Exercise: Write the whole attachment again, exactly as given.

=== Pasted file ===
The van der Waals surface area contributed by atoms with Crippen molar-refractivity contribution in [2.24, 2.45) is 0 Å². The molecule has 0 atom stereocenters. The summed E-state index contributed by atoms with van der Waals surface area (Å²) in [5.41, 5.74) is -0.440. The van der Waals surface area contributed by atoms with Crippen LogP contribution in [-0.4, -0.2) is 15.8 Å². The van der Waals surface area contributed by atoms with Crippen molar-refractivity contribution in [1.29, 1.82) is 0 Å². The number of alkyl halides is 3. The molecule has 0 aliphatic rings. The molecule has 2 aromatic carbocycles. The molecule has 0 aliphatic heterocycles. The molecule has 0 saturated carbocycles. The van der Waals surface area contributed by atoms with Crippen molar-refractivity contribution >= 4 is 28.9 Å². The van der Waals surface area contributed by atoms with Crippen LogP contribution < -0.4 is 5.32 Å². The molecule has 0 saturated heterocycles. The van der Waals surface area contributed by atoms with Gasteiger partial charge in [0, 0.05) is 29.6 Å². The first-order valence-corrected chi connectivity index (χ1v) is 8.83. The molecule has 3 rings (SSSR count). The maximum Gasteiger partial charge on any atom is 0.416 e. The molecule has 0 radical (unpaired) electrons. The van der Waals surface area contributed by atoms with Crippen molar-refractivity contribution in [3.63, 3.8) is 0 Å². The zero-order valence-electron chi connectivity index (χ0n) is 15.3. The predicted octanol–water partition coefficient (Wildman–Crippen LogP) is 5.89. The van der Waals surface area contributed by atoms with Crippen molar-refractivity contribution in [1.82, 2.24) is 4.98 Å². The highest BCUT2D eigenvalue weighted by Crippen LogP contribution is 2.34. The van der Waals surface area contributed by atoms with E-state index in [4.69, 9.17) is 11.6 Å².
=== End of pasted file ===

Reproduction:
The van der Waals surface area contributed by atoms with Crippen molar-refractivity contribution in [2.24, 2.45) is 0 Å². The molecule has 0 atom stereocenters. The summed E-state index contributed by atoms with van der Waals surface area (Å²) in [5.41, 5.74) is -0.440. The van der Waals surface area contributed by atoms with Crippen LogP contribution in [-0.4, -0.2) is 15.8 Å². The van der Waals surface area contributed by atoms with Crippen molar-refractivity contribution in [1.29, 1.82) is 0 Å². The number of alkyl halides is 3. The molecule has 0 aliphatic rings. The molecule has 2 aromatic carbocycles. The molecule has 0 aliphatic heterocycles. The molecule has 0 saturated carbocycles. The van der Waals surface area contributed by atoms with Crippen molar-refractivity contribution >= 4 is 28.9 Å². The van der Waals surface area contributed by atoms with Crippen LogP contribution < -0.4 is 5.32 Å². The molecule has 0 saturated heterocycles. The van der Waals surface area contributed by atoms with Gasteiger partial charge in [0, 0.05) is 29.6 Å². The first-order valence-corrected chi connectivity index (χ1v) is 8.83. The molecule has 3 rings (SSSR count). The maximum Gasteiger partial charge on any atom is 0.416 e. The molecule has 0 radical (unpaired) electrons. The van der Waals surface area contributed by atoms with Crippen molar-refractivity contribution in [3.63, 3.8) is 0 Å². The zero-order valence-electron chi connectivity index (χ0n) is 15.3. The predicted octanol–water partition coefficient (Wildman–Crippen LogP) is 5.89. The van der Waals surface area contributed by atoms with Crippen molar-refractivity contribution in [1.82, 2.24) is 4.98 Å². The highest BCUT2D eigenvalue weighted by Crippen LogP contribution is 2.34. The van der Waals surface area contributed by atoms with E-state index in [4.69, 9.17) is 11.6 Å².